The Japanese Film Festival (JFF) returns to Sydney this February with a subversive FREE Classics program exploring Provocation and Disruption: Radical Japanese Filmmaking from the 1960s to the 2000s, as well as a talk event on Queer & Transgender Visibility in Cinema.
From revolutionary Japanese New Wave cinema to surrealist psychedelic expressions and gritty cyberpunk, the program features boundary-shattering masterpieces from avant-garde Japanese auteurs including Shinya Tsukamoto, Nobuhiko Obayashi and Seijun Suzuki.
Program highlights include award-winning horror films – Shinya Tsukamoto’s Fantafestival Best Film winning cyberpunk classic Tetsuo: The Iron Man – a horrific, visceral story of revenge that explores the relationship between humanity and technology; and Nobuhiko Obayashi’s Blue Ribbon Best New Director winning experimental horror film House, about six school girls’ deadly visit to a supernatural mansion with a proclivity for devouring humans.
Other award-winning films include: Brisbane International Film Festival FIRPESCI Prize Winner Seijun Suzuki’s Pistol Opera – a stylistic action-packed drama about a number three ranked assassin who embarks on a bloodthirsty mission to ascend to the top rank in the hierarchy of assassins at her secretive workplace; and the Fantafestival Best Film and Best Director winning Mind Game directed by Masaaki Yuasa, a mind-bending animation chronicling the psychedelic journey of an aspiring manga writer following his murder at the hands of Yakuza loan sharks.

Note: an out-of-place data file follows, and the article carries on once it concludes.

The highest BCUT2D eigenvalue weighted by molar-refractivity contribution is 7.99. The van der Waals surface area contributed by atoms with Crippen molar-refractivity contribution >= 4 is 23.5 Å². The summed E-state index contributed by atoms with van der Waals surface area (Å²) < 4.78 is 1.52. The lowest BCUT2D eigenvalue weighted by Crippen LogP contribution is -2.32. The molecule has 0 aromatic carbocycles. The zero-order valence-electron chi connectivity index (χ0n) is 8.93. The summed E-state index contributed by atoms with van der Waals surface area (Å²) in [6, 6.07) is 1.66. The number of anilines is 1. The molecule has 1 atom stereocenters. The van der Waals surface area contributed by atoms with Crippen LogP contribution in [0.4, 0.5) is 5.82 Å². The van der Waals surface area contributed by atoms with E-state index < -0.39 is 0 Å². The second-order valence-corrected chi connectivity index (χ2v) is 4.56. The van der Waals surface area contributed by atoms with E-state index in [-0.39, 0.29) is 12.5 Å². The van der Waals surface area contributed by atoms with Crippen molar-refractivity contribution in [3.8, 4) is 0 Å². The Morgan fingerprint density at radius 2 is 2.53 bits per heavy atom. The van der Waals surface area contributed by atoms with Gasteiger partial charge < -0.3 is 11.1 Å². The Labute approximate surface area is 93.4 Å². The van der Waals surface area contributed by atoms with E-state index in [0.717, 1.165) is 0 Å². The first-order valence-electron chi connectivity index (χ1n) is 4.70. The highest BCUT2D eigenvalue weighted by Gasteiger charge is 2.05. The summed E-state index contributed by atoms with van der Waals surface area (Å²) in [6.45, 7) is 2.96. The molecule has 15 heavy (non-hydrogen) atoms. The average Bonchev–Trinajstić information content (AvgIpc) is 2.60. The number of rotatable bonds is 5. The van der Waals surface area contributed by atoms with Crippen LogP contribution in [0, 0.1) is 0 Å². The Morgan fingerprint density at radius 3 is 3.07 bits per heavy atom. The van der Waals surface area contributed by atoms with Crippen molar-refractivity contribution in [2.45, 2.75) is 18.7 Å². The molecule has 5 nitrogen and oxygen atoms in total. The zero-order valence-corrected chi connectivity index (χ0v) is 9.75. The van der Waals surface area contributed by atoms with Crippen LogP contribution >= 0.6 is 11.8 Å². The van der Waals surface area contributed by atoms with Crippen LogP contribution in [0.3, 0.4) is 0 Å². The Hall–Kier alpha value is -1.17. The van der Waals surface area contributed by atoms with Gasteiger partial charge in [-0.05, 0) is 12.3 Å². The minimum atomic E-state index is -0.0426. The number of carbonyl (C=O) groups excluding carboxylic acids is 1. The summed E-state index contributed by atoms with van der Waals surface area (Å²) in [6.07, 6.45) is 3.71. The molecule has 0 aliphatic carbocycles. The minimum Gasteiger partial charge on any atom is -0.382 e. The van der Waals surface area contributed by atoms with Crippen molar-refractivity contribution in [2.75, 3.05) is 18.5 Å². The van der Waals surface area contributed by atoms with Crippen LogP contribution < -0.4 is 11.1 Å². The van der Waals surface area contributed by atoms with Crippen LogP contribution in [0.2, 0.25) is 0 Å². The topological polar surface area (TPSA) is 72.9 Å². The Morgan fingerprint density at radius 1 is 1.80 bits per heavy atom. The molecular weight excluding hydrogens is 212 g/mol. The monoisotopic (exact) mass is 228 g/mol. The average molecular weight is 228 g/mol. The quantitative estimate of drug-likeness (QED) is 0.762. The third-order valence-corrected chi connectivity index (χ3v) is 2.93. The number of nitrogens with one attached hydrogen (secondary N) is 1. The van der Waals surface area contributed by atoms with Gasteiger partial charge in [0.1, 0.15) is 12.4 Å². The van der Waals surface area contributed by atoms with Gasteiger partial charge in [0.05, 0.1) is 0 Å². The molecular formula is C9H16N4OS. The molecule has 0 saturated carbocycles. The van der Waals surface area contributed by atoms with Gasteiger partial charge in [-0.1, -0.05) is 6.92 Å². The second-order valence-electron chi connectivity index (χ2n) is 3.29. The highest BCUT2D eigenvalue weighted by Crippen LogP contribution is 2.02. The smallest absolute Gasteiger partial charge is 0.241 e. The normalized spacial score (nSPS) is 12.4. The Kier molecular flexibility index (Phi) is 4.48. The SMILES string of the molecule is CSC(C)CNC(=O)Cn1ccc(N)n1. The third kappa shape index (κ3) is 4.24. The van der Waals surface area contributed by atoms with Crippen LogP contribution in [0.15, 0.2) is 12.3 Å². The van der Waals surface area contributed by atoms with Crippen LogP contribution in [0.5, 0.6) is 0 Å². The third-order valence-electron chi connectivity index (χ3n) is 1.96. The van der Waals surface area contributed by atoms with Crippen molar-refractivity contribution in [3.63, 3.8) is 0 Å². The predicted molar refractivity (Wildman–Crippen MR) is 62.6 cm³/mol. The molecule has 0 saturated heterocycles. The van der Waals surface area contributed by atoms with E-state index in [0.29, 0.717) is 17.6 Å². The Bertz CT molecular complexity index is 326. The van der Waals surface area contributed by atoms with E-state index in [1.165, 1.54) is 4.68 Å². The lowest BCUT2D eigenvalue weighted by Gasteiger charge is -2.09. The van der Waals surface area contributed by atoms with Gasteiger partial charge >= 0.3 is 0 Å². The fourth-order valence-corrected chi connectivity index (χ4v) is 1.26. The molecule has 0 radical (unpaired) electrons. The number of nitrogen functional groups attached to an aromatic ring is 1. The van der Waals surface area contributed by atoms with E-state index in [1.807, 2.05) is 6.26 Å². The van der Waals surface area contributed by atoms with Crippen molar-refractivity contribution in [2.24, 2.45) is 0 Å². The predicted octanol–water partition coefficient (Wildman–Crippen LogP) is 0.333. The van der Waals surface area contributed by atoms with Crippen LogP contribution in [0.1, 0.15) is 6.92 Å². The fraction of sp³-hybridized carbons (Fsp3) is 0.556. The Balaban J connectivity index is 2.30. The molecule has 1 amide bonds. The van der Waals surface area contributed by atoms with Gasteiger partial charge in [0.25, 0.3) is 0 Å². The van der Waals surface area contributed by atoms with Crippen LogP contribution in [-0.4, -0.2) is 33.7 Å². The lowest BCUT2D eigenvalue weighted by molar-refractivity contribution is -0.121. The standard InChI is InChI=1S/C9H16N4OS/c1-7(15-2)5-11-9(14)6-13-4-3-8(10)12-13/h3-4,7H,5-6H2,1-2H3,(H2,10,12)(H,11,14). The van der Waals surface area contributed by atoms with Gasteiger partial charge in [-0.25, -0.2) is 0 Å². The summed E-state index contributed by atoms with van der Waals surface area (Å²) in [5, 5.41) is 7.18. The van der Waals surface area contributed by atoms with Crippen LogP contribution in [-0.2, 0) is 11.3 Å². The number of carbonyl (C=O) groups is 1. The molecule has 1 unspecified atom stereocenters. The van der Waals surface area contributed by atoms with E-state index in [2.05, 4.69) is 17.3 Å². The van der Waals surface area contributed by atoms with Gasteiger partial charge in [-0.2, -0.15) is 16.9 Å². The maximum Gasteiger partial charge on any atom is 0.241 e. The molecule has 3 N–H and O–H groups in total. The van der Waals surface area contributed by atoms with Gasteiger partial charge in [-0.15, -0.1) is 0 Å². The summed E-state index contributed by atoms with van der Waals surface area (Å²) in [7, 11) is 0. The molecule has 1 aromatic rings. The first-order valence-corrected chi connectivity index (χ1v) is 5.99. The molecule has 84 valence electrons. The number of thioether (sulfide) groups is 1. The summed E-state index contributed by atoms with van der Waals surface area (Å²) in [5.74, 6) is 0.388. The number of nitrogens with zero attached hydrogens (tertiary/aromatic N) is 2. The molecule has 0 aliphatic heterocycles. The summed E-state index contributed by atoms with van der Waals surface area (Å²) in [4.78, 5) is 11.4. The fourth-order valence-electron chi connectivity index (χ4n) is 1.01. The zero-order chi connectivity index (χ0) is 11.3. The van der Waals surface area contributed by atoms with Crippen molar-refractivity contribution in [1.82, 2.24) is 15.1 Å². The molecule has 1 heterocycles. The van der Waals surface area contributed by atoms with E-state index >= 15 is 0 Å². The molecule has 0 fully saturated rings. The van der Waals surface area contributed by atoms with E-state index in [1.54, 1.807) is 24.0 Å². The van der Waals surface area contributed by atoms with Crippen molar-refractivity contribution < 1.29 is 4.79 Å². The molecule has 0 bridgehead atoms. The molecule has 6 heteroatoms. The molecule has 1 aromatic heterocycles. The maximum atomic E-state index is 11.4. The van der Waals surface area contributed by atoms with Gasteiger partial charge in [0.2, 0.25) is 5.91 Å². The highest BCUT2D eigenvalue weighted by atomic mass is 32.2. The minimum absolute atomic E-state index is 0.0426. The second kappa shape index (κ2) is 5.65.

Catch a rare glimpse into the queer community of 1960s Japan in Funeral Parade of Roses, an intoxicating film following the trials and tribulations of Tokyo’s underground gay scene; explore political radicalism in arthouse biopic Eros + Massacre, which intertwines two parallel stories from likeminded anarchists living in different time periods; and immerse yourself in the chaotic love story between a book thief and a woman posing as a store clerk who catches him in the act in the anti-establishment New Wave film Diary of a Shinjuku Thief.
Rounding out the program is Nobuhiko Obayashi’s experimental short film Emotion (That Dracula We Once Knew), which melds reality and dreamlike imagery to craft a bizarre love story between a young girl and an enigmatic vampire.
Audiences can look forward to a fascinating talk on Queer & Transgender Visibility in Cinema exploring queer identity and non-conformative gender representation in film. The discussion will take place following the 20 February screening of Funeral Parade of Roses at the Art Gallery of NSW and features guest speakers Senior Lecturer, Creative Practice at AFTRS, Maija Howe; performance and interdisciplinary artist Bhenji Ra, independent filmmaker, critic, programmer and FBI Radio Host Jen Atherton; and filmmaker and producer Charlotte Mars.
Image: Funeral Parade of Roses by Matsumoto Toshio (c) 1969 Matsumoto Production